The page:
The 1stFone couldn't be more different to the iPhone 5, HTC One or Samsung Galaxy S4: it doesn't run apps, it can't connect to the internet and it doesn't really do anything other than make and receive calls. The manufacturers call it "the dumbphone for smart parents", and I'm completely baffled by it.
I'm not baffled by it because it's complicated. It isn't. The 1stFone is a super-simple mobile phone for children that stores up to 12 speed dial numbers and (optionally) can call 999 in case of emergency. There's no texting, no internet, no apps. The child can call the numbers and you can call the child, and that's it.
What baffles me is who on Earth might want to buy it.
The 1stFone is aimed at four- to nine-year-olds, and that immediately raises two questions.
One, what self-respecting nine-year-old will want to be seen with a 1stFone?
And two, who the hell gives phones to four-year-olds?
I can see why you might want your nine-year-old to have a mobile: at that age children are often fiercely independent, so giving them a mobile would provide both parental peace of mind and the ability to yell dire threats at your offspring when they don't come back on time.
I don't think the 1stFone is that phone, though. It's £55, and a Nokia 100 is currently £7.95 on Pay As You Go. Programming a Nokia's speed dial is hardly a major undertaking, the 100 is almost as basic as a 1stFone, and it looks a lot more grown-up too.
As for four-year-olds, I really don't get it. I wouldn't dream of giving my five-year-old daughter a phone. That isn't because the government guidelines advise against mobiles for children. It's because I can't imagine any circumstances in which my daughter would need one. If she's not with us, she's supervised by responsible adults - and those adults can use their phones to get me if they need to.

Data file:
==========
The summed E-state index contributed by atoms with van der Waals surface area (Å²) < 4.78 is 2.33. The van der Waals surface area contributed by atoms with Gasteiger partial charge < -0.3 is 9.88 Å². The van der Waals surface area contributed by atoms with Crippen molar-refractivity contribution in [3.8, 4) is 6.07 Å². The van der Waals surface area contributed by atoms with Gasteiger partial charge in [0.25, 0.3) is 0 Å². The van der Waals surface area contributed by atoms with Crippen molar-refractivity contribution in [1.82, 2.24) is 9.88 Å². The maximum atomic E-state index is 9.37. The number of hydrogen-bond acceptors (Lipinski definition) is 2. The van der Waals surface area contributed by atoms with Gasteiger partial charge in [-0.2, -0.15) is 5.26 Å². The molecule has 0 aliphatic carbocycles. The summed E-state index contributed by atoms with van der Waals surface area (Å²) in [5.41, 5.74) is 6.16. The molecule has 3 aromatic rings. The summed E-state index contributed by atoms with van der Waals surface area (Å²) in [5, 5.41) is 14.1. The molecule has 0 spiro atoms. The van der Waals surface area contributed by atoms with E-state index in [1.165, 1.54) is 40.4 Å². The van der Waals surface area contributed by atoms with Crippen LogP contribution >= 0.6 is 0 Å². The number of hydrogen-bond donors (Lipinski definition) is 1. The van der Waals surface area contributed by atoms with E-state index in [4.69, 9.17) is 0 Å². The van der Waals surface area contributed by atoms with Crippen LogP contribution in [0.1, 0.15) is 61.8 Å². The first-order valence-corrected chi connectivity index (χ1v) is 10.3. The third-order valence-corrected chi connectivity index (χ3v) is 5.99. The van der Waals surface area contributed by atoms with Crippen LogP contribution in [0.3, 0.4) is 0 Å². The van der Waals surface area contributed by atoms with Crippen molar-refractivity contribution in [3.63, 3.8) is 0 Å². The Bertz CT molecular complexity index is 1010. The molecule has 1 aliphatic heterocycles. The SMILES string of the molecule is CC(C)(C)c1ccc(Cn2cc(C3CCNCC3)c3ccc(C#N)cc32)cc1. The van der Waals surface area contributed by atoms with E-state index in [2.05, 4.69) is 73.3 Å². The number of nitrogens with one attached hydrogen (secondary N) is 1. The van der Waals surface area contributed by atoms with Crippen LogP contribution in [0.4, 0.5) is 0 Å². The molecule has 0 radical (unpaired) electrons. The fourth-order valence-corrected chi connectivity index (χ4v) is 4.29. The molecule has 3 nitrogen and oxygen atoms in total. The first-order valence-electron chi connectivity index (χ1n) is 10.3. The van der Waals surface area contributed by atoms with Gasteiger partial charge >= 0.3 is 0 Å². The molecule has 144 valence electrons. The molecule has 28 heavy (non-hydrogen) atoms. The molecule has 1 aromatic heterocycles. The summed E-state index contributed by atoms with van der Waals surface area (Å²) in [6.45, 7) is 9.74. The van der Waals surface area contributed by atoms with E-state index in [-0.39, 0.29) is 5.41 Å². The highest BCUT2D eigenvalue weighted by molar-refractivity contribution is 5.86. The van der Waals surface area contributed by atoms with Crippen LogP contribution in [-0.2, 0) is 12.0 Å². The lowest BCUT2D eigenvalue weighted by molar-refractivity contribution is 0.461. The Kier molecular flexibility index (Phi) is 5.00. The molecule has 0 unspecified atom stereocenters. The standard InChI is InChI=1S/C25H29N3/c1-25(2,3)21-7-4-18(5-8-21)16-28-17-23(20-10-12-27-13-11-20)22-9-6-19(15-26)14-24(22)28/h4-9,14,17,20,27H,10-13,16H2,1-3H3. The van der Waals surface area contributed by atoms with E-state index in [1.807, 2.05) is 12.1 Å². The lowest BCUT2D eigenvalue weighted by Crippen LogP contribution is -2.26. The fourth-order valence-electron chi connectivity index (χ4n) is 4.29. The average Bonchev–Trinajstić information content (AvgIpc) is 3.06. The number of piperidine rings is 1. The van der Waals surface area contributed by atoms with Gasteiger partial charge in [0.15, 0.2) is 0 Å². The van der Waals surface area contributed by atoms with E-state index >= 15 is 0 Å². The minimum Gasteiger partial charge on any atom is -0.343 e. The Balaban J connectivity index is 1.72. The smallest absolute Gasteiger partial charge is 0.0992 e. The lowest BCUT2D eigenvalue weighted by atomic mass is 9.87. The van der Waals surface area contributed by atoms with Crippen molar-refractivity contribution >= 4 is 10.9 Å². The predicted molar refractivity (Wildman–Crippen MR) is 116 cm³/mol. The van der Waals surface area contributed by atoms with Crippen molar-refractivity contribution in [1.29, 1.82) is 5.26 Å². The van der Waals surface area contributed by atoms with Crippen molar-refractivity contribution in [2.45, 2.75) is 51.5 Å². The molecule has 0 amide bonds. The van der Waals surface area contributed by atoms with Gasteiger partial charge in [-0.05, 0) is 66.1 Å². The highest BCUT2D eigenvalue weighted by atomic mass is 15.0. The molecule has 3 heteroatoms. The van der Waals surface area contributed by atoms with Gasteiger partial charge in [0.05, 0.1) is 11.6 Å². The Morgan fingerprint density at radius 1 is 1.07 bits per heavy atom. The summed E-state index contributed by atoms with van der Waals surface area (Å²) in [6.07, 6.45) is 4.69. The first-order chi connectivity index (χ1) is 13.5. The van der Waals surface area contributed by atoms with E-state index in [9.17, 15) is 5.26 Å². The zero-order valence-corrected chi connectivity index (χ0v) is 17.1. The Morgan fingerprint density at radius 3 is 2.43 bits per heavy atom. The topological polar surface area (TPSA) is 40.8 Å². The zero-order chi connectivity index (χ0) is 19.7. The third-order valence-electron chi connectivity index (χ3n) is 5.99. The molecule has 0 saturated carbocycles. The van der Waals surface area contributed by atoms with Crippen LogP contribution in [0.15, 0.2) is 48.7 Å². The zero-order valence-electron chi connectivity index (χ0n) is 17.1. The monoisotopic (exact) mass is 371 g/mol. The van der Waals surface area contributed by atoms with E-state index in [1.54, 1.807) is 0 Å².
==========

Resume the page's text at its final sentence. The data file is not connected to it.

If you think your four-year-old child needs a panic button, you need to seriously rethink your childcare arrangements.
The 1stFone is pitched as a safety device, a phone whose basic functionality eliminates the risks of children experiencing sexting and cyberbullying, phone-related muggings or stumbling across online filth or gore. But you don't need a 1stFone for that: you need a NoPhone. When your child asks if they can have a phone, you say "no".
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Writer, broadcaster, musician and kitchen gadget obsessive Carrie Marshall (Twitter) has been writing about tech since 1998, contributing sage advice and odd opinions to all kinds of magazines and websites as well as writing more than a dozen books. Her memoir, Carrie Kills A Man, is on sale now. She is the singer in Glaswegian rock band HAVR.